In Canada, we set the temp at 22, 24/7.  I haven’t done that here, not yet anyway.  Why?  Because when I lived in an apartment, for the past year, the heat only ran from 7pm until 11pm and that kept us warm for the next 20 hours.  Houses in Uruguay have high heat mass.  Once you heat up all the bricks and mortar, it will radiate that heat for a long time.  But I found out that doesn’t work here in the house.  Because we use radiators, not losa, pipes buried in cement.  With rads, most of the heat goes into the air.  With losa, it heats the concrete which heats the air.  With rads, you heat the air.  Concrete doesn’t escape out through holes around doors and windows.  Air does.  So we double up the heating time.  8am til 12pm and 8pm until 12am.  Iron rads take over an hour to come up to full heat (and they hold heat for 2 hours after the boiler shuts off).  My wife’s desk sits next to an iron rad, 2 exposed walls with windows.  It doesn’t warm up until 11pm.  That’s why she uses the electric heater. 

So here’s my advice to you, the newcomer or you the resident who is uncomfortable during the winter.   If the house or apartment is without northern style insulation, with Uruguayan style windows, losa is your most cost effective option.  If you’re going to buy or rent an apartment, pay the extra few bucks and buy one with losa (or subfloor electric resistance heating).  If your building is more than 10 years old, have your architect inspect your piping.  Buildings from 25-35 years ago have a practical losa lifetime of 40-50 years.  That’s if the pipes are kept filled ALL THE TIME.  I know of buildings that had their losas drained for various reasons during the offseason and those pipes will not last as long, nor are they likely as efficient as they used to be.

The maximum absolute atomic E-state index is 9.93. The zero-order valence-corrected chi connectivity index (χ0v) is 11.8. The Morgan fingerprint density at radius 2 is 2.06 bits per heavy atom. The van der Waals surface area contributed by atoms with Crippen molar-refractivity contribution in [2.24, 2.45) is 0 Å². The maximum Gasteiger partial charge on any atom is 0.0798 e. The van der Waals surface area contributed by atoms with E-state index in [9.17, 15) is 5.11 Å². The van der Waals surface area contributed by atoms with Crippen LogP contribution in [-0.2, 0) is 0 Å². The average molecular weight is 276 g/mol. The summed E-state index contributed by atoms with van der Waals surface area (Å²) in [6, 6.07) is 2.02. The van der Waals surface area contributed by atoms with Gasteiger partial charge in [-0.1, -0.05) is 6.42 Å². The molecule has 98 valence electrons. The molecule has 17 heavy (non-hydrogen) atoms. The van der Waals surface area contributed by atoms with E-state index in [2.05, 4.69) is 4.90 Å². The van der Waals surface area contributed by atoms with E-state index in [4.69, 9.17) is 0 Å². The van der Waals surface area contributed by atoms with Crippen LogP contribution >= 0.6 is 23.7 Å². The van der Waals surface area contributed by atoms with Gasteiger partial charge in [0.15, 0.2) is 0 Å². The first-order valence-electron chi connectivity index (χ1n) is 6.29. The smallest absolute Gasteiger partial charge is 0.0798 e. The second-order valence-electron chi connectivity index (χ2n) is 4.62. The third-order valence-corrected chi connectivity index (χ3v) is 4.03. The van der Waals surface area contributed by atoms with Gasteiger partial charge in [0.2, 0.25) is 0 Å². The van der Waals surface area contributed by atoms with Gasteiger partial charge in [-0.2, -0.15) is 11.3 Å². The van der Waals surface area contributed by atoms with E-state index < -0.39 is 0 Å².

Your second best option is central boiler, radiator system.  As I stated above, because it isn’t heating the struture, it’s heating the air, there will be swings in temperature because it goes on and off more frequently.  Radiators aren’t everywhere like losa, so areas of the room will be colder than others.  The idea of putting radiators under windows is a very effective moderator when used with insulated walls like back home, but here, they’re not insulated.  So it’s cold near those uninsulated walls, farther from the radiators.  If you’re going to be sitting somewhere or working somewhere, place it as far from a cold wall or window as possible.  If you place it next to a rad, that’s fine when the rad is working, not so good when it’s not.  Rads are frequently set into a wall, which measn when it’s not working, there’s less wall between the outside and the inside. 

If you have or will use rads, I have a suggestion for you.  I am putting reflective insulation between my rads and the outside walls–silver side facing inside.  When a rad is placed on an outside wall, half the heat it produces heats the outside wall and makes it a nice place for a homeless person to lean against in July/August.  If you put reflective insulation between it and the outside wall, more of the IR heat will radiate into the house and when it’s off, less heat will radiate away from the house.  If your rads are totally exposed, this may not be aesthetically pleasing, but it will please your pocket book.  In our case, all the rads on outside walls are inside wooden cabinets with screens on the room side, so it cant be seen.  I expect this will put out a lot more heat than before.  You dont need to do this for rads against an inside wall.